For over 30 years, I have been meditating. For almost as many years, in workshops, consultations, friendly conversations, and writing, I have been encouraging, teaching, or leading people to meditate and create quiet times. During this time, the world has changed considerably, and so have I. My most important learning is: everyone is different. Certainly there are commonalities in meditating, but each individual is unique. I consider that meditation is one of the most empowering practices that anyone can engage in.
A "quiet revolution" is an oxymoron, of course. Meditation is generally a private, quiet practice. In North America its acceptance has changed dramatically over the last several years, although it is still not universally accepted. As with most revolutions, an underground is established before, during, and after the outward manifestations of the awakening. In this culture which I know, more and more individuals are speaking and writing about their meditation practice.
Meditating in groups is also common and very powerful, and yet each meditator still has a unique, quiet, private experience. In the workplace, meditation is rarely practiced openly, nor is it discussed, except in safe, small groups or among friends. When I was a frequent workshop presenter, I had many participants speak to me privately in hushed tones at break times to confess that they meditate. The voices may not be as hushed these days, but still there is a quietness, even a silence, about the practice in many settings.
I am comfortable with the variety of words used to describe meditation. My own purpose for meditation is to connect with the Divine and be replenished by the Source. Some speak about mystical experiences and higher consciousness, while others are more comfortable talking about relaxation, calmness, and resilience. Heightened awareness, intuition, imagery, and vision are frequently used to describe experiences of meditation. I find that helping others to express their own meditation experiences is a powerful process for them, even when the words do not flow smoothly.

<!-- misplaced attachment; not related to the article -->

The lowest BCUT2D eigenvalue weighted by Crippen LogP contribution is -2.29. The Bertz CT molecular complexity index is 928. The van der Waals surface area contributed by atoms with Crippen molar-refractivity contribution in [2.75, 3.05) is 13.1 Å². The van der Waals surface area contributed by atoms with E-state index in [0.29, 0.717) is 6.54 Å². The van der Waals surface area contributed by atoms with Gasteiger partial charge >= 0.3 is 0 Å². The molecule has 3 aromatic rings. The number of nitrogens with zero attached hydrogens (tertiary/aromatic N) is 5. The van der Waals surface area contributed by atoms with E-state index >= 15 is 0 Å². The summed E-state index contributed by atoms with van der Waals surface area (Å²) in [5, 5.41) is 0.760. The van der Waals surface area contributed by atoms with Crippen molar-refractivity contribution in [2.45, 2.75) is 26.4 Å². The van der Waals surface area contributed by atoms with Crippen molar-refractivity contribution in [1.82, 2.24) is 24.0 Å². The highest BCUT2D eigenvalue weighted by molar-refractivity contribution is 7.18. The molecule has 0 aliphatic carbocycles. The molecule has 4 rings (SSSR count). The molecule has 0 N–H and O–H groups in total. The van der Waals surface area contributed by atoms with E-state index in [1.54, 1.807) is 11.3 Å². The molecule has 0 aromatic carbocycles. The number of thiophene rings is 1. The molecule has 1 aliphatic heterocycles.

Long-time meditators can find other long-time mediators easily. Meditators give off signals or vibrations that are calmer and more aligned with self than those who do not meditate or do not have a meditative-type practice that taps into higher consciousness. Gardening, yoga, certain athletic activities, and regular relaxation can achieve the same soothing signals when practiced in ways that achieve harmony with self.
No matter how or where you meditate, you must make a choice to meditate and practice it regularly in order to benefit fully. Full benefits come with regular practice over a period of time. Meditating only when stressed may certainly be beneficial in the immediate situation, but the long-term benefits of a regular practice include general well-being, health, a strong immune system, longevity, clarity of thought, and balance.
Meditation is sometimes associated with certain religions. Meditation can be practiced in any and all religions, but the two are not synonymous. In my work, I keep meditation distinct from religion; if my clients choose to join the two, that is fine. Those with strong religious beliefs gravitate to the types of meditation that fit their beliefs. Wikipedia has a comprehensive listing of meditation methods.